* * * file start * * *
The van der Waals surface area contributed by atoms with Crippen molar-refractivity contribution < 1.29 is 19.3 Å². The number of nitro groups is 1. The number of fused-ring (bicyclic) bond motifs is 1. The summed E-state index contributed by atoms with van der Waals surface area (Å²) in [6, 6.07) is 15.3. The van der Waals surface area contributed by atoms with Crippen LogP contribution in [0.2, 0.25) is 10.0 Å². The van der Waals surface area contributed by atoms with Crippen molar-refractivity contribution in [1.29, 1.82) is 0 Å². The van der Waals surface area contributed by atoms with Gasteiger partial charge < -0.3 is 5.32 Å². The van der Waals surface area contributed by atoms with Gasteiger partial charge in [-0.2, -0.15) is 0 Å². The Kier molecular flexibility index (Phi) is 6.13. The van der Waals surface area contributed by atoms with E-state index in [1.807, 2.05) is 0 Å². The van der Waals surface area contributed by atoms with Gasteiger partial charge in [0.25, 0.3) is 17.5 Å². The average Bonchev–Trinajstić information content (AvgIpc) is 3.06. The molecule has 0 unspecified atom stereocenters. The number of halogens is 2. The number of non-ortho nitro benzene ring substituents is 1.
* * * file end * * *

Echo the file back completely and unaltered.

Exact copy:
The van der Waals surface area contributed by atoms with Crippen molar-refractivity contribution < 1.29 is 19.3 Å². The number of nitro groups is 1. The number of fused-ring (bicyclic) bond motifs is 1. The summed E-state index contributed by atoms with van der Waals surface area (Å²) in [6, 6.07) is 15.3. The van der Waals surface area contributed by atoms with Crippen LogP contribution in [0.2, 0.25) is 10.0 Å². The van der Waals surface area contributed by atoms with Crippen molar-refractivity contribution in [1.29, 1.82) is 0 Å². The van der Waals surface area contributed by atoms with Gasteiger partial charge < -0.3 is 5.32 Å². The van der Waals surface area contributed by atoms with Gasteiger partial charge in [-0.2, -0.15) is 0 Å². The Kier molecular flexibility index (Phi) is 6.13. The van der Waals surface area contributed by atoms with E-state index in [1.807, 2.05) is 0 Å². The van der Waals surface area contributed by atoms with Gasteiger partial charge in [0.25, 0.3) is 17.5 Å². The average Bonchev–Trinajstić information content (AvgIpc) is 3.06. The molecule has 0 unspecified atom stereocenters. The number of halogens is 2. The number of non-ortho nitro benzene ring substituents is 1.